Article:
• Configure a web worker to start processing when it receives a message
  • We create the worker in the setupWorker operation that is called when our document is loaded.

       function setupWorker() {
            worker = new Worker('extractMainColor.js');
            worker.addEventListener('message', function (event) {
     
                // the workpackage contains the results
                var wp = event.data;
     
                // get the colors
                var colors = wp.result;
     
                drawRectangle(targetContext, wp.x, wp.y, bulletSize, colors[0]);
                //drawCircle(targetContext, wp.x, wp.y, bulletSize, colors[0]);
     
            }, false);
        }

    Creating a worker, as you can see, is very simple. Just point the worker to the javascript he needs to execute. Note that there are all kind of restrictions with regards to the resources and objects a worker has access to. A good introduction to what can and what can't be accessed can be found in this article.
    Once we defined the worker, we add an eventListener. This listener is called when the worker uses the postMessage operation. In our example this is used to pass the result back in the same workpackage. Based on this result we draw a rectangle (or some other figure) on our target canvas. The worker itself is very basic:

    importScripts('quantize.js' , 'color-thief.js');
     
    self.onmessage = function(event) {
     
        var wp = event.data;
        var foundColor = createPaletteFromCanvas(wp.data,wp.pixelCount, wp.colors);
        wp.result = foundColor;
        self.postMessage(wp);
     
    };

    This worker uses two external scripts to calculate and return the dominating color. It does this by getting the required information from the workpackage, calculate the dominating color, and return the result in the workpackage using the postMessage. Calculating the dominating color itself isn't that easy. I ran across a great library named color-thief, that does this for you. Apparently you need to take more into account than just the RGB values, if you do that then you just get a set of brown colors.

    Calculate the dominating color from our image sample.

    I mentioned that I used the color-thief library to calculate the dominating color. I do this using this code:

    createPaletteFromCanvas(wp.data,wp.pixelCount, wp.colors);

    This, however, isn't directly provided by color-thief. Color-thief assumes you want to use it directly on an image element on your page. I had to extend the color-thief library with the following simple operation so that it can work directly with binary data.

    function createPaletteFromCanvas(pixels, pixelCount, colorCount) {
     
        // Store the RGB values in an array format suitable for quantize function
        var pixelArray = [];
        for (var i = 0, offset, r, g, b, a; i < pixelCount; i++) {
            offset = i * 4;
            r = pixels[offset + 0];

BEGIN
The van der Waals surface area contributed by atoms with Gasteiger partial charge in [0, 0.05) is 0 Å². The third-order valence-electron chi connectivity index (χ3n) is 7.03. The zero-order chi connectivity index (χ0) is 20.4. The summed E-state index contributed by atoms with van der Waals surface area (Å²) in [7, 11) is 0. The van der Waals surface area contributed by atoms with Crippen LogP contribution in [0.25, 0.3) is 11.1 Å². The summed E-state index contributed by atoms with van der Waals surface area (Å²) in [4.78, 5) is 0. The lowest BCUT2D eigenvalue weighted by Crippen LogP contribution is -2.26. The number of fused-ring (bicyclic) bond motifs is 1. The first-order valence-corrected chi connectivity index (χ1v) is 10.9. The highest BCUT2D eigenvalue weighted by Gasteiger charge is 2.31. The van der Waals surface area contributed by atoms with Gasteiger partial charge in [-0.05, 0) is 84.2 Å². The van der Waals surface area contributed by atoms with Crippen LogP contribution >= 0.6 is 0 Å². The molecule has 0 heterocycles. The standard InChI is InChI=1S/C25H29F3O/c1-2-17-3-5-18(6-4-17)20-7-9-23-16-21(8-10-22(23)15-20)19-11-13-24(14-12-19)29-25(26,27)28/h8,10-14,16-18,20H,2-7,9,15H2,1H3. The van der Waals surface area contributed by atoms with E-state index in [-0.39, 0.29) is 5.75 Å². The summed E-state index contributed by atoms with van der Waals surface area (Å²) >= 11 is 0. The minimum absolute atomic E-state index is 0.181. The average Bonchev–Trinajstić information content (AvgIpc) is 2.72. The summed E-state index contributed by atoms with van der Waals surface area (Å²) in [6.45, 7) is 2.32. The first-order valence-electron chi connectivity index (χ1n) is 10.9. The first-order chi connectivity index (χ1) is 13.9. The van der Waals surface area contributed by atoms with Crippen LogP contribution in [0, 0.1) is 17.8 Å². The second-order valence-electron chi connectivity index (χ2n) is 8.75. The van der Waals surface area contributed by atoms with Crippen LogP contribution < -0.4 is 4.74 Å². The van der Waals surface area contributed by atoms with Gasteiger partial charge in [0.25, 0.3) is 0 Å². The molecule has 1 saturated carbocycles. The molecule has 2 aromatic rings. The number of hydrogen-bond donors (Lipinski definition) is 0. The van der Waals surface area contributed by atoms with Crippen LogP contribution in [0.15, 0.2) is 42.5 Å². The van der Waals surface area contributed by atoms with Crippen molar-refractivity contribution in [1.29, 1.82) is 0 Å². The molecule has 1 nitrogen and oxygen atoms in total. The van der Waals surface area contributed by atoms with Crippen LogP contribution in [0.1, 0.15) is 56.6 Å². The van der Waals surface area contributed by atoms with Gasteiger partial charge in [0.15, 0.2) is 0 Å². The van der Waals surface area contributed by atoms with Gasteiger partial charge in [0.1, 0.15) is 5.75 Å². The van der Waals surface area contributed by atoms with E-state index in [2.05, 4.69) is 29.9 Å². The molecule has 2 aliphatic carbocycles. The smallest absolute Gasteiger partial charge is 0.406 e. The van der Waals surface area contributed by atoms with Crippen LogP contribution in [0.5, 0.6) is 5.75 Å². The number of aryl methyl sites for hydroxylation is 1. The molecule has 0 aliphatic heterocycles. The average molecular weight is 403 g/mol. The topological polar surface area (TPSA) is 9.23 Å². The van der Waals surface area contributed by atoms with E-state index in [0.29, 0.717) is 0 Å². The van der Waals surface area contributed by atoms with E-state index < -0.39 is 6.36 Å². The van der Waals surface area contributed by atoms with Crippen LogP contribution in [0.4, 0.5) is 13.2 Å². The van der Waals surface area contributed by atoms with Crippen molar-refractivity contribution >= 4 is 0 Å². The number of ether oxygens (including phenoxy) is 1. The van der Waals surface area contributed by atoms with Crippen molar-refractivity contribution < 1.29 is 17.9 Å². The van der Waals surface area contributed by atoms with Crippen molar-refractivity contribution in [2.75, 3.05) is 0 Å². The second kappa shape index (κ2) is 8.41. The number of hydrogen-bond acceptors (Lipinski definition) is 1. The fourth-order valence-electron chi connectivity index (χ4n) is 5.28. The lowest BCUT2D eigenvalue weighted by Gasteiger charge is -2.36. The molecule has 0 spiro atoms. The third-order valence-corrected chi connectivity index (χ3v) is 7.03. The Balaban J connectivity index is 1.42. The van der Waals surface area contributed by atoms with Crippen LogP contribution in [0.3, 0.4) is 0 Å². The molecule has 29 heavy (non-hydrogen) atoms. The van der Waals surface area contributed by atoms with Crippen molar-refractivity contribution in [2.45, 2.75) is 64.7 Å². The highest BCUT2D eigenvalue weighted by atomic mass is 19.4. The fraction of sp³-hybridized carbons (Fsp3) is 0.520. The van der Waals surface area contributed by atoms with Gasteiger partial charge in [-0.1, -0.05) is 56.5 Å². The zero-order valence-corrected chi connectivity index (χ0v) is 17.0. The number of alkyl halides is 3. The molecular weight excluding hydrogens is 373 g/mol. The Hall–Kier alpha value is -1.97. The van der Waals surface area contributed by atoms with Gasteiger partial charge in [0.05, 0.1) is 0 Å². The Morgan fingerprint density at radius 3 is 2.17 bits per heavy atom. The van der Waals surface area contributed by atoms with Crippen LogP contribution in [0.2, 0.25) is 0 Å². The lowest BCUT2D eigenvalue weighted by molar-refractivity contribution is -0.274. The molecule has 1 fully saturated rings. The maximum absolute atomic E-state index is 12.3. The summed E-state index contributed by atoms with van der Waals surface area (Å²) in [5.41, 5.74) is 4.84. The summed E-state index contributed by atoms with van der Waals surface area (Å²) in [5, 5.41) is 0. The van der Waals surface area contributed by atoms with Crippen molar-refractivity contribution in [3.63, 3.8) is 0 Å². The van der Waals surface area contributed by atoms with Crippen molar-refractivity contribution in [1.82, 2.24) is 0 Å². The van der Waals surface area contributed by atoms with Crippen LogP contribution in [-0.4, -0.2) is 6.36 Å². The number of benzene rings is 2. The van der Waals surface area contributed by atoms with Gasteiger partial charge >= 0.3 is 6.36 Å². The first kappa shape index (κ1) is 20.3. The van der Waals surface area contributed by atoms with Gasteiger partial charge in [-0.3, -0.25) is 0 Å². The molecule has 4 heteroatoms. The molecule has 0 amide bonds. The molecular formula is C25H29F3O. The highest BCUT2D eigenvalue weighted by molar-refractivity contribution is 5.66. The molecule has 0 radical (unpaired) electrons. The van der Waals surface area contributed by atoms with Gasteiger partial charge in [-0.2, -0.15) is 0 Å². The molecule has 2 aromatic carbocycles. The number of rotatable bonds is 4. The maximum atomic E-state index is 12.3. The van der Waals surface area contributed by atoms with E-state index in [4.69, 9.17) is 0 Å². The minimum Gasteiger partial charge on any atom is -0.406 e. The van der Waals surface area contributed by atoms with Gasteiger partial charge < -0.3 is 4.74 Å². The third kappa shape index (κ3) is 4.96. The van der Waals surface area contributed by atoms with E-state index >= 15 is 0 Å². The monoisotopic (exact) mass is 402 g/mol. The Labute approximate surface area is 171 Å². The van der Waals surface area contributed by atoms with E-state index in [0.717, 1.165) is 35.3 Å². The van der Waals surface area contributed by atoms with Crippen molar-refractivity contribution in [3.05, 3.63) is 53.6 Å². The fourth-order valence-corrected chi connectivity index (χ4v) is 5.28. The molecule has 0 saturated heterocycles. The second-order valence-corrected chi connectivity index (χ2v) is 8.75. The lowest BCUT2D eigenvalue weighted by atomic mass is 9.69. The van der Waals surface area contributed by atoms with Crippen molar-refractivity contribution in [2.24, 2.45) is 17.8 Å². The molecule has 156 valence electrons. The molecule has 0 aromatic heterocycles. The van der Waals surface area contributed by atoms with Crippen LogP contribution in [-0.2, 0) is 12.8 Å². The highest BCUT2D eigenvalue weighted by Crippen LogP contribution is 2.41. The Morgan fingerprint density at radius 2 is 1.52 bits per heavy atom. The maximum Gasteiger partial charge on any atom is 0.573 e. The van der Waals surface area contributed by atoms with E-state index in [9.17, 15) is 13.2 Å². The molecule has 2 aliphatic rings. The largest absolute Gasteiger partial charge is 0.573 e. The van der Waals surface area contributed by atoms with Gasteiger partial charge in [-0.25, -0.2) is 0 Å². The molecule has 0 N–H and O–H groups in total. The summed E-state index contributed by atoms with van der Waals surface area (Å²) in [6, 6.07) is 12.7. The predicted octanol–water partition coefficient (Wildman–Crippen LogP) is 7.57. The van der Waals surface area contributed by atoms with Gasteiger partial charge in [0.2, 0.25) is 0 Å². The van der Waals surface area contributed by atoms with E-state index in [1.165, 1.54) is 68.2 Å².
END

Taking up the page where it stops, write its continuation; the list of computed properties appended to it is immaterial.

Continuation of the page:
g = pixels[offset + 1];
            b = pixels[offset + 2];
            a = pixels[offset + 3];
            // If pixel is mostly opaque and not white
            if (a >= 125) {
                if (!(r > 250 && g > 250 && b > 250)) {
                    pixelArray.push([r, g, b]);
                }
            }
        }
     
        // Send array to quantize function which clusters values
        // using median cut algorithm
     
        var cmap = MMCQ.quantize(pixelArray, colorCount);
        var palette = cmap.palette();
     
        return palette;
    }

    This returns an array of most dominating colors (just as the normal color-thief functions do) but can work directly on the data from our worker.

    Render a rectangle on our target canvas

    And that's pretty much it. At this point we've split our image into an array of subimages. Each part is sent to a webworker for processing. The webworker processes the image and passes the result back to our eventhandler. In the eventhandler we take the most dominating color and we can use that to draw on the canvas. In the figure at the beginning of this article I used rectangles:

    Sophie rectangles

    Using this javascript (and with a bulletsize of 15):

      // draw a rectangle on the supplied context
        function drawRectangle(targetContext, x, y, bulletSize, colors) {
            targetContext.beginPath();
            targetContext.rect(x * bulletSize, y * bulletSize, bulletSize, bulletSize);
            targetContext.fillStyle = "rgba(" + colors + ",1)";
            targetContext.fill();
        }

    But we could just as easily render circles:

    Sophie circles

    Using this:

     // draw a circle on the supplied context
        function drawCircle(targetContext, x, y, bulletSize, colors) {
            var centerX = x * bulletSize + bulletSize / 2;
            var centerY = y * bulletSize + bulletSize / 2;
            var radius = bulletSize / 2;
     
            targetContext.beginPath();
            targetContext.arc(centerX, centerY, radius, 0, 2 * Math.PI, false);
            targetContext.fillStyle = "rgba(" + colors + ",1)";
            targetContext.fill();
        }

    As you can see web workers are really easy to use, and canvas allows us much options to work with imagedata. In this example I only used a single web worker, more interesting would be to add a queue on which multiple workers would listen to really process elements in parallel. The demo and complete code for this article can be found here.

     

     

     

     

     

     

     

     

     

     

     

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    Published at DZone with permission of Jos Dirksen, DZone MVB. See the original article here.